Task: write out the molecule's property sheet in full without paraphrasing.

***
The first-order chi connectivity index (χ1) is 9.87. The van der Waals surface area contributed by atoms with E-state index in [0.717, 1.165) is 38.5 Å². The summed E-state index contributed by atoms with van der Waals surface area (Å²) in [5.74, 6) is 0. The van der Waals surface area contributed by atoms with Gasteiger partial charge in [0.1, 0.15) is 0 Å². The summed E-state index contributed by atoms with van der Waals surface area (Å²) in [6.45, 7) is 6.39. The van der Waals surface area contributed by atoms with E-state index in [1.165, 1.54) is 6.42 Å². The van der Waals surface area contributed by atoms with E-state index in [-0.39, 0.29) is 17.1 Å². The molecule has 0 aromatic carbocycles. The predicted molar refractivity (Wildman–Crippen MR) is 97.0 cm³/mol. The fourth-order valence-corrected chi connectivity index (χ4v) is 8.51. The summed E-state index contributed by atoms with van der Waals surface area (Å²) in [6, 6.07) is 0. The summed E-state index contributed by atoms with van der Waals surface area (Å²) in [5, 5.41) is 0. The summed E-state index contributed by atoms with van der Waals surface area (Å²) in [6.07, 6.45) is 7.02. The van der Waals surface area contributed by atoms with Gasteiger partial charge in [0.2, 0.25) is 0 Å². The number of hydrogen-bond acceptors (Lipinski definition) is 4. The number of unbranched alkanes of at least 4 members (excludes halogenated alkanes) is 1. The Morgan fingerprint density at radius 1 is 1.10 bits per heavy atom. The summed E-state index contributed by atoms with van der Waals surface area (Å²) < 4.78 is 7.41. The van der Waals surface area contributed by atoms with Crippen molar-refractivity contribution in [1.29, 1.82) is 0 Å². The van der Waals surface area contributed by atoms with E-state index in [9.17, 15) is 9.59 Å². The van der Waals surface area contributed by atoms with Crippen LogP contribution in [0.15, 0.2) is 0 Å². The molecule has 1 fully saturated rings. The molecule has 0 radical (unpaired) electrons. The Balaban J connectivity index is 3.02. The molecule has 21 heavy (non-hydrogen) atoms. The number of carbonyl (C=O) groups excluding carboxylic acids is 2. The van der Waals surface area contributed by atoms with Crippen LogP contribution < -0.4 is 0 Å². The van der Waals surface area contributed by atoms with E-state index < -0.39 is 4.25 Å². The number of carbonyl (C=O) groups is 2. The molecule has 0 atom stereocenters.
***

The first-order chi connectivity index (χ1) is 9.87. The van der Waals surface area contributed by atoms with E-state index in [0.717, 1.165) is 38.5 Å². The summed E-state index contributed by atoms with van der Waals surface area (Å²) in [5.74, 6) is 0. The van der Waals surface area contributed by atoms with Gasteiger partial charge in [0.1, 0.15) is 0 Å². The summed E-state index contributed by atoms with van der Waals surface area (Å²) in [6.45, 7) is 6.39. The van der Waals surface area contributed by atoms with E-state index in [1.165, 1.54) is 6.42 Å². The van der Waals surface area contributed by atoms with E-state index in [-0.39, 0.29) is 17.1 Å². The molecule has 0 aromatic carbocycles. The predicted molar refractivity (Wildman–Crippen MR) is 97.0 cm³/mol. The fourth-order valence-corrected chi connectivity index (χ4v) is 8.51. The summed E-state index contributed by atoms with van der Waals surface area (Å²) in [6, 6.07) is 0. The summed E-state index contributed by atoms with van der Waals surface area (Å²) in [5, 5.41) is 0. The summed E-state index contributed by atoms with van der Waals surface area (Å²) in [6.07, 6.45) is 7.02. The van der Waals surface area contributed by atoms with Gasteiger partial charge in [0.2, 0.25) is 0 Å². The number of hydrogen-bond acceptors (Lipinski definition) is 4. The number of unbranched alkanes of at least 4 members (excludes halogenated alkanes) is 1. The Morgan fingerprint density at radius 1 is 1.10 bits per heavy atom. The summed E-state index contributed by atoms with van der Waals surface area (Å²) < 4.78 is 7.41. The van der Waals surface area contributed by atoms with Crippen molar-refractivity contribution in [1.29, 1.82) is 0 Å². The van der Waals surface area contributed by atoms with E-state index in [9.17, 15) is 9.59 Å². The van der Waals surface area contributed by atoms with Crippen LogP contribution in [0.15, 0.2) is 0 Å². The molecule has 1 fully saturated rings. The molecule has 0 radical (unpaired) electrons. The Balaban J connectivity index is 3.02. The molecule has 21 heavy (non-hydrogen) atoms. The number of carbonyl (C=O) groups excluding carboxylic acids is 2. The van der Waals surface area contributed by atoms with Crippen LogP contribution < -0.4 is 0 Å². The van der Waals surface area contributed by atoms with E-state index < -0.39 is 4.25 Å². The number of carbonyl (C=O) groups is 2. The molecule has 0 atom stereocenters.